The Advisory Career

Think Comprehensively, Plan Accordingly

Managing the evolution of wealth advisory

by Gary Katz and Peter Maller

Mr. Katz joined the Sagemark Consulting management team in 1988 and established his own practice in 1994. Currently, he is a “prestige planner” in the Sagemark Consulting Private Wealth Services Group, which comprises less than one percent of all Sagemark Planners. He specializes in helping retired individuals, owners of closely held businesses and other successful professionals, satisfy charitable desires, and efficiently transfer assets to future generations. Connect with him by e-mail:
Mr. Maller founded Maller Wealth Advisors in January 2014. Maller Wealth Advisors is a wealth management firm providing sophisticated investment strategies, comprehensive financial planning, and risk management services, as well as business succession planning and employee benefits for business owners, accomplished professionals and high-net-worth individuals. Connect with him by e-mail

Experienced financial advisors know that when it comes to working with a lifetime of income and assets, each client brings a different set of visions and goals to the table. Over the last two decades, we have watched our roles shift from financial specialists, mainly focused on investments, to comprehensive financial planners – a world that has become very specialized. As wealth protection specialists, advisors need to command a comprehensive view of the many products and resources available and must serve as the coordinating force for a client – leading the charge.

On our way to becoming Lincoln Financial Network’s 2013 Planners of the Year, we have amassed several comprehensive financial planning tips about four commonly overlooked areas that even seasoned advisors and financially savvy clients may find useful:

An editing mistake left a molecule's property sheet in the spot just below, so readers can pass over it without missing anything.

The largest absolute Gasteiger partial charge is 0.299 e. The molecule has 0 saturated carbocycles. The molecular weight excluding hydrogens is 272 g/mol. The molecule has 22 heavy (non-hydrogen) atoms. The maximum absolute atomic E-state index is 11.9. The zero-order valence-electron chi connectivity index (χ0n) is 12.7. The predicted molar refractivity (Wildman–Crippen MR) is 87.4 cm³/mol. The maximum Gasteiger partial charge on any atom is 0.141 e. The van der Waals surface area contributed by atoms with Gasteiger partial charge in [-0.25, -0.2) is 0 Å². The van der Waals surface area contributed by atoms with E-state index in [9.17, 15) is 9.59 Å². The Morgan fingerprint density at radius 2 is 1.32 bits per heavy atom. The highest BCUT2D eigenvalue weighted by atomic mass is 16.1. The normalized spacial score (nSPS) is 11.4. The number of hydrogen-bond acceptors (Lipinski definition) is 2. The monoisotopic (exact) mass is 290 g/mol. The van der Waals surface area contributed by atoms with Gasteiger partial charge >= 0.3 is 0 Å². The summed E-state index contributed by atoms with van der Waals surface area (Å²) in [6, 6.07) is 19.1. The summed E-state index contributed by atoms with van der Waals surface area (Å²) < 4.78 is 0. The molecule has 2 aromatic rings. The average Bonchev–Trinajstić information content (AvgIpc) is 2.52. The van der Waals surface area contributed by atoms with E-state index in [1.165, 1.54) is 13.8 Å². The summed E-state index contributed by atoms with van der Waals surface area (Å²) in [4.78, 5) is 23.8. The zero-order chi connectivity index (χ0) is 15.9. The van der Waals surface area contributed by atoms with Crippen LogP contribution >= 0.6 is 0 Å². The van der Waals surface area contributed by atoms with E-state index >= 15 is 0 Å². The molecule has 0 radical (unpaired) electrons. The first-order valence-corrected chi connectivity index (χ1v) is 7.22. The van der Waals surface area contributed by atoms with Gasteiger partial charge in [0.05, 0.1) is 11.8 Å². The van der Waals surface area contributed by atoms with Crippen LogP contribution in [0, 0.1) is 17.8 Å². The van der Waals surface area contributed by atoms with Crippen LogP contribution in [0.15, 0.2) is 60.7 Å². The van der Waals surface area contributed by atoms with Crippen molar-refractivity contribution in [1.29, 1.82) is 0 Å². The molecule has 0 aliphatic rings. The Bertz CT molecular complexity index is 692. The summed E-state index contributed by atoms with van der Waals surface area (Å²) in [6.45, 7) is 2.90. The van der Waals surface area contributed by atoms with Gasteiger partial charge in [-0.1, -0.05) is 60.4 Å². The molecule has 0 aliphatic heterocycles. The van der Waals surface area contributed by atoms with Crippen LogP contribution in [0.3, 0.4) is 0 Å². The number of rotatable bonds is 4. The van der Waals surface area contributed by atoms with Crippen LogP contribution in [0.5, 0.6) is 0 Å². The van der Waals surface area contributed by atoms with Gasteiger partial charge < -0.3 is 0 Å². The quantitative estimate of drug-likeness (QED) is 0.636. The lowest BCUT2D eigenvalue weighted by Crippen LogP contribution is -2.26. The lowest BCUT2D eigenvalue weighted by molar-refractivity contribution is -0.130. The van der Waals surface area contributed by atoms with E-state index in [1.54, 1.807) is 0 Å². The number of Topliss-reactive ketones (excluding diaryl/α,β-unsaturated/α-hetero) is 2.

• Inflation
    Inflation causes us to pay more for the same goods and services over time, eroding purchasing power. It also slowly eats away at the value of investments. If overlooked during wealth protection planning, inflation may negatively impact budgeting, seriously putting an individual’s standard of living in jeopardy.
    U.S. inflation rates have stayed between two percent and four 4 percent for many years. But staying informed on inflation trends is not enough. Every client’s plan should undergo a stress test with higher inflation rates to keep projections from falling short of actual financial needs.
    Advisors should help clients proactively protect their finances. Maintaining a desired financial lifestyle during retirement years is dependent upon how much wealth has been accumulated by that time and how fast those funds are spent. Considering inflation should be an integral part of the equation.
  • Plan for Ongoing, One-Time Expenses
    Ongoing, one-time expenses may sound like an oxymoron, but there are some big-ticket items that are generally unexpected, and can set individuals back significantly if not factored into the overall financial plan.
    These expenses may include anything from making home repairs to buying a new car, or even going on vacation. As individuals age, their ongoing, one-time expenses likely will rise due to healthcare, travel or gifting costs. Such expenses need to be built into a financial plan and adjusted annually.
  • Coordinate Wealth Transfer
    Clients are typically unaware of the many ways to distribute assets to family and other beneficiaries. It can be difficult for clients to compile an accurate inventory of assets to ensure they are distributed properly. Therefore, wealth transfer strategies are often left out of financial plans.